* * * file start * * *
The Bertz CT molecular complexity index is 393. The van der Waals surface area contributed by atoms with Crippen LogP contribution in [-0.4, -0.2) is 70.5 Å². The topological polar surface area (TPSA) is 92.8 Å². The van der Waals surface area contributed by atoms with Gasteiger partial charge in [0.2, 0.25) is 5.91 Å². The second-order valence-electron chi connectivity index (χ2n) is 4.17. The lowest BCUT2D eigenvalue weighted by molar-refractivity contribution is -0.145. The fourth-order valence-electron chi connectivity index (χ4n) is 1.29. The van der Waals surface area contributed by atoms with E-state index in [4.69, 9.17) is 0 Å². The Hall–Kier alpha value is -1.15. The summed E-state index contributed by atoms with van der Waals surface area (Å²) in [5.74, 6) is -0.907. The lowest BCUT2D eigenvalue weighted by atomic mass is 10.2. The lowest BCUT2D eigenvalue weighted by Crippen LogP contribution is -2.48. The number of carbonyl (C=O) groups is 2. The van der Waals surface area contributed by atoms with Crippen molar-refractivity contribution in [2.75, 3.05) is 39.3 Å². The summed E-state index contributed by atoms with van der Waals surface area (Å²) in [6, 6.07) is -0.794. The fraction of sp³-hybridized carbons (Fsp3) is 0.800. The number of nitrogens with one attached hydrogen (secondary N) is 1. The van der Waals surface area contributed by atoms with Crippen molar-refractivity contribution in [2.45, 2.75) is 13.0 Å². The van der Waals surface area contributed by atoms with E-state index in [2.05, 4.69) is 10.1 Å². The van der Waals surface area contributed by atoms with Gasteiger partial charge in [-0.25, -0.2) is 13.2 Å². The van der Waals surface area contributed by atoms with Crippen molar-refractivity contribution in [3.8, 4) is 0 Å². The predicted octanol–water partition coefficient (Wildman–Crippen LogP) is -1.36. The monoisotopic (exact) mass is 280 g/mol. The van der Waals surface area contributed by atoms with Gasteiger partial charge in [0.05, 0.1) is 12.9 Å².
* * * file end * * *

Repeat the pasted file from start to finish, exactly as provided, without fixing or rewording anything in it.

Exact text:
The Bertz CT molecular complexity index is 393. The van der Waals surface area contributed by atoms with Crippen LogP contribution in [-0.4, -0.2) is 70.5 Å². The topological polar surface area (TPSA) is 92.8 Å². The van der Waals surface area contributed by atoms with Gasteiger partial charge in [0.2, 0.25) is 5.91 Å². The second-order valence-electron chi connectivity index (χ2n) is 4.17. The lowest BCUT2D eigenvalue weighted by molar-refractivity contribution is -0.145. The fourth-order valence-electron chi connectivity index (χ4n) is 1.29. The van der Waals surface area contributed by atoms with E-state index in [4.69, 9.17) is 0 Å². The Hall–Kier alpha value is -1.15. The summed E-state index contributed by atoms with van der Waals surface area (Å²) in [5.74, 6) is -0.907. The lowest BCUT2D eigenvalue weighted by atomic mass is 10.2. The lowest BCUT2D eigenvalue weighted by Crippen LogP contribution is -2.48. The number of carbonyl (C=O) groups is 2. The van der Waals surface area contributed by atoms with Crippen molar-refractivity contribution in [2.75, 3.05) is 39.3 Å². The summed E-state index contributed by atoms with van der Waals surface area (Å²) in [6, 6.07) is -0.794. The fraction of sp³-hybridized carbons (Fsp3) is 0.800. The number of nitrogens with one attached hydrogen (secondary N) is 1. The van der Waals surface area contributed by atoms with Crippen molar-refractivity contribution in [2.45, 2.75) is 13.0 Å². The van der Waals surface area contributed by atoms with E-state index in [2.05, 4.69) is 10.1 Å². The van der Waals surface area contributed by atoms with Gasteiger partial charge in [-0.25, -0.2) is 13.2 Å². The van der Waals surface area contributed by atoms with Crippen molar-refractivity contribution in [3.8, 4) is 0 Å². The predicted octanol–water partition coefficient (Wildman–Crippen LogP) is -1.36. The monoisotopic (exact) mass is 280 g/mol. The van der Waals surface area contributed by atoms with Gasteiger partial charge in [0.05, 0.1) is 12.9 Å².